A 28-year-old IT professional came in for a regular teeth cleaning procedure. A casual conversation revealed that he managed to squeeze some time for this procedure as he was a frequent traveller literally living out of a suitcase across time zones for many years.
On examining the mouth, I noticed a few ulcers distributed across the mouth. The patient said not to worry about them as he has been suffering with recurrent ulcers “ever since he went to college”. And now he has just learned to live with them.
I managed to finish cleaning his teeth by avoiding the ulcers with utmost care. With the patient’s permission I then used a laser light to apply a “laser bandage” on the ulcers to accelerate healing.
Once done we moved to my desk for a small chat. “Living with recurrent ulcers is a painful option.” I said. To which the patient replied “Well, what other choice do I have? I’ve had them for so long and I have tried every over-the-counter remedy from multi vitamins to topical numbing gels, but they keep coming back.” I noticed he had indicated that he had gastric acidity on his medical record form. I suggested he visit a gastro-enterologist at the earliest.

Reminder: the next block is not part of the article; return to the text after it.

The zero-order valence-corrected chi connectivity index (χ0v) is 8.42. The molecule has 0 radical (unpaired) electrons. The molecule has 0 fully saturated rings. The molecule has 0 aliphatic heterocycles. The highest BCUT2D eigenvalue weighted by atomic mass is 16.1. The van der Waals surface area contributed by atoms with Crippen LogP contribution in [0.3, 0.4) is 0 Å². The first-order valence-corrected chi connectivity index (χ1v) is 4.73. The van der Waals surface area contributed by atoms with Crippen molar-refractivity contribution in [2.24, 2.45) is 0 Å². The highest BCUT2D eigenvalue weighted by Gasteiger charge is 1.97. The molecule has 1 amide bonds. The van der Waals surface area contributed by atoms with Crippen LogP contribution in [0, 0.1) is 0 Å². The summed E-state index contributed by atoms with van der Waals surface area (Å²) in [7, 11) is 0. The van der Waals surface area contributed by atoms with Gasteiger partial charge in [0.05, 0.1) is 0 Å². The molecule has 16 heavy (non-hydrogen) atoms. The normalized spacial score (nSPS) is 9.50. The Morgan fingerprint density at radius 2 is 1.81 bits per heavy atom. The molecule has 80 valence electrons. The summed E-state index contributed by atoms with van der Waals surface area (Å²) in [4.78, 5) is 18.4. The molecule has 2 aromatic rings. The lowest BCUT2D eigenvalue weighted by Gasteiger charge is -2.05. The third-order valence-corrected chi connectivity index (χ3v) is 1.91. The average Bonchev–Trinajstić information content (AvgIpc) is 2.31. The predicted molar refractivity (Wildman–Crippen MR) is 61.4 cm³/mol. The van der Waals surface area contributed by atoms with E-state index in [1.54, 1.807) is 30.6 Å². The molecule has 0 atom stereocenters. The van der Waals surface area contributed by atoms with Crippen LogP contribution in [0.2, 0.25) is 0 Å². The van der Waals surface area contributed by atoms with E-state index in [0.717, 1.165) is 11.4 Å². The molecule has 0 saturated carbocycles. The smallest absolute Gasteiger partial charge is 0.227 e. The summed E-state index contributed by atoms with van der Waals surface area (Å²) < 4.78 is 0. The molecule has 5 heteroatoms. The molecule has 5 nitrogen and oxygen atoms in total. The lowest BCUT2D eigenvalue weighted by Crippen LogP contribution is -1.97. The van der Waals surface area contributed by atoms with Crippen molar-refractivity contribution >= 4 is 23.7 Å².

My patient heeded to my advice and as it turns out he had a small polyp at the base of his food pipe which was discovered after an endoscopy. He also had a bacterial infection of the stomach called H Pylori which tends to increase gastric acidity. This acid was regurgitating back into the mouth while he slept and this was causing the ulcers in the mouth. Once the H Pylori was treated with some systemic antibiotics the patient’s acidity was cured and he had permanent relief from those bothersome ulcers.
This case demonstrates the delicate connection between one’s systemic and oral health. Every part of the human body is equally important and sometimes healing one part provides healing to another!